I'll assume you have a pin view or a view controller called DropPinViewController. If you're just using an image, it can be a UIImageView, but my pins have labels, so I used a xib. The pin should point to the bottom center of the xib because we're going to put an anchor point there.

In your viewDidLoad of your MyViewController, add your pin views as subviews of imageView. Add the imageView as a subview to the scrollView. Set the content size of scrollView.

scrollView.delegate = self;

Use these delegate methods:

- (void)scrollViewDidZoom:(UIScrollView *)aScrollView
    for (UIView *dropPinView in imageView.subviews) {       
    CGRect oldFrame = dropPinView.frame;
    // 0.5 means the anchor is centered on the x axis. 1 means the anchor is at the bottom of the view. If you comment out this line, the pin's center will stay where it is regardless of how much you zoom. I have it so that the bottom of the pin stays fixed. This should help user RomeoF.
   [dropPinView.layer setAnchorPoint:CGPointMake(0.5, 1)];
    dropPinView.frame = oldFrame;
    // When you zoom in on scrollView, it gets a larger zoom scale value.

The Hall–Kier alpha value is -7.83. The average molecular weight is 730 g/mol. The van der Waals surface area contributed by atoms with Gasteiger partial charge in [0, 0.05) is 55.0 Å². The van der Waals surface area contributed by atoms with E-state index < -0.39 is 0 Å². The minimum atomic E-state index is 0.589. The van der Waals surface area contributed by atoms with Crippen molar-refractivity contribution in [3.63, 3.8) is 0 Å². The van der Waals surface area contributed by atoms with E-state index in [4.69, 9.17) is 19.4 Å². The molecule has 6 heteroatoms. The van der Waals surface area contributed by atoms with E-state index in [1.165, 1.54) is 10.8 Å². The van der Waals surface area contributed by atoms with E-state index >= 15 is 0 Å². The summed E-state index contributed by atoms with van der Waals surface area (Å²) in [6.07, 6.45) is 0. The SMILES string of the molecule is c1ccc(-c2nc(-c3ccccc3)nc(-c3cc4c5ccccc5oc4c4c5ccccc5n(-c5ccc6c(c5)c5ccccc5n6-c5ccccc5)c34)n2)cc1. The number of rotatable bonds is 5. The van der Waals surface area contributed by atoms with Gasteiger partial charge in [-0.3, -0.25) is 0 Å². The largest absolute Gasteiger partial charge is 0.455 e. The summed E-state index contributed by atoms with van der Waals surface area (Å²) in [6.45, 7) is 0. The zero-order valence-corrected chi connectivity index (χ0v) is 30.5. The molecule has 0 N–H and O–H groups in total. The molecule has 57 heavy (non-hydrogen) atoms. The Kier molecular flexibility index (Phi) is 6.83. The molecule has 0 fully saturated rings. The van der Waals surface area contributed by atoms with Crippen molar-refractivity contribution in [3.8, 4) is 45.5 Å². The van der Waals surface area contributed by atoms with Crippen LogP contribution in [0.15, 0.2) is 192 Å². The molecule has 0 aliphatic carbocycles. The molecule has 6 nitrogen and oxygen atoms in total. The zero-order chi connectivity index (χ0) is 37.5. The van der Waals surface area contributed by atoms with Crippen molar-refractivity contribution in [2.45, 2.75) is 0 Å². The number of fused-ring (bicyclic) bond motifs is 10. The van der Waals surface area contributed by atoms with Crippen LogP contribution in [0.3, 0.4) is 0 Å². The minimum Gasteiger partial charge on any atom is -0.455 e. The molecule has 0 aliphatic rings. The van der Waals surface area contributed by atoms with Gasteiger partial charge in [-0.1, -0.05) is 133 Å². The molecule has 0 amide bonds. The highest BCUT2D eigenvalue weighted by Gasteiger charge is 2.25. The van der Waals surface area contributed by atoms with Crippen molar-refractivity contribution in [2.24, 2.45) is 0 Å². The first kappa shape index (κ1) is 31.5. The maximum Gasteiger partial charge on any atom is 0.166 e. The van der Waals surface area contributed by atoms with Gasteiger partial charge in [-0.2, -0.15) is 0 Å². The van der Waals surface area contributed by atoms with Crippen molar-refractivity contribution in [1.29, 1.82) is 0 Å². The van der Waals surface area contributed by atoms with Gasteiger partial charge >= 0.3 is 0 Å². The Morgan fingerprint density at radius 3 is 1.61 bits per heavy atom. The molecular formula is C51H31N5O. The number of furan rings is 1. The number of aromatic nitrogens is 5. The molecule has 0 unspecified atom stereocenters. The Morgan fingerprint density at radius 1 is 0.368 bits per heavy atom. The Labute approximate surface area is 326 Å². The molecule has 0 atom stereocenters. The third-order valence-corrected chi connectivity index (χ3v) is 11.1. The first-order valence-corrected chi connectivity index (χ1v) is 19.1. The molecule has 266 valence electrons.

// You transform the pin by scaling it by the inverse of this value.
    dropPinView.transform = CGAffineTransformMakeScale(1.0/scrollView.zoomScale, 1.0/scrollView.zoomScale);

- (UIView *)viewForZoomingInScrollView:(UIScrollView *)scrollView
    return imageView;
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This is so awesome I am kind of sick. I have many other convoluted methods that do this... So simple. I switched to this and it works great. – malaki1974 Jul 3 '13 at 18:42
Nice trick. You could do a similar thing by having the pins on their own view and scaling their coordinates instead. Wonder if that would be more or less performant. – Bob Spryn Jun 27 '14 at 19:27

So one thing I have implemented which hasn't solved my issue but I think it's down the right path is from this article.

Anchor a UIView

I have my view hierarchy as follows.

 - UIImageView (map image)
 - IconsView (layer image to hold icons)

The next step I need to solve is to keep my pins added to IconsView anchored in the same spot when the UIImageView is being zoomed in and out.

I had a for loop that went through all of my pins which are Subviews of IconsView and updated their Origin X and Y. This was in the UIScrollView delegates's scrollViewDidScroll method.

The problem was this technique has horrible performance on the device as when there are a lot of pins on the map there is too much processing that needs to happen.

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A few recommendations:

1) You will notice in the Google Maps application that it limits the number of pins that it tries to display by default. It will only display the results closest the the center point even if there are more possible matches.